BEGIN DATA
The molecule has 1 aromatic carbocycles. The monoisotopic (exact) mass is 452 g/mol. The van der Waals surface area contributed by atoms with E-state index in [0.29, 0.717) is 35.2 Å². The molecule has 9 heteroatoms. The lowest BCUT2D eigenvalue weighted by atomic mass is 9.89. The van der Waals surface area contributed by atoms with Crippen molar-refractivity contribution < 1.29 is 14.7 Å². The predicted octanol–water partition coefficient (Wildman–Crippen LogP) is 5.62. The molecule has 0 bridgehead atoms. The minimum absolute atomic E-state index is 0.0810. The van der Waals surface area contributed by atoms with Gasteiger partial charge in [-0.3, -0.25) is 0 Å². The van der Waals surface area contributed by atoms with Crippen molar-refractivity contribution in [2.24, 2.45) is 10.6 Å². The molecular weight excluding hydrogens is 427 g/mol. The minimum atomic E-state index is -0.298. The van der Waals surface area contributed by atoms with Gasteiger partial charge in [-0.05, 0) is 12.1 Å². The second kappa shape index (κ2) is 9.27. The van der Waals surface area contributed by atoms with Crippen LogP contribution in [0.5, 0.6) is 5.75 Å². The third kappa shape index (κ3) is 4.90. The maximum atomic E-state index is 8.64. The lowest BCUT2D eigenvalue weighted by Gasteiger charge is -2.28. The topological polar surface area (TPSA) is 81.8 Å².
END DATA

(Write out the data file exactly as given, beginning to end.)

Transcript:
The molecule has 1 aromatic carbocycles. The monoisotopic (exact) mass is 452 g/mol. The van der Waals surface area contributed by atoms with E-state index in [0.29, 0.717) is 35.2 Å². The molecule has 9 heteroatoms. The lowest BCUT2D eigenvalue weighted by atomic mass is 9.89. The van der Waals surface area contributed by atoms with Crippen molar-refractivity contribution < 1.29 is 14.7 Å². The predicted octanol–water partition coefficient (Wildman–Crippen LogP) is 5.62. The molecule has 0 bridgehead atoms. The minimum absolute atomic E-state index is 0.0810. The van der Waals surface area contributed by atoms with Gasteiger partial charge in [-0.3, -0.25) is 0 Å². The van der Waals surface area contributed by atoms with Crippen molar-refractivity contribution in [2.24, 2.45) is 10.6 Å². The molecular weight excluding hydrogens is 427 g/mol. The minimum atomic E-state index is -0.298. The van der Waals surface area contributed by atoms with Gasteiger partial charge in [-0.05, 0) is 12.1 Å². The second kappa shape index (κ2) is 9.27. The van der Waals surface area contributed by atoms with Crippen LogP contribution in [0.5, 0.6) is 5.75 Å². The third kappa shape index (κ3) is 4.90. The maximum atomic E-state index is 8.64. The lowest BCUT2D eigenvalue weighted by Gasteiger charge is -2.28. The topological polar surface area (TPSA) is 81.8 Å².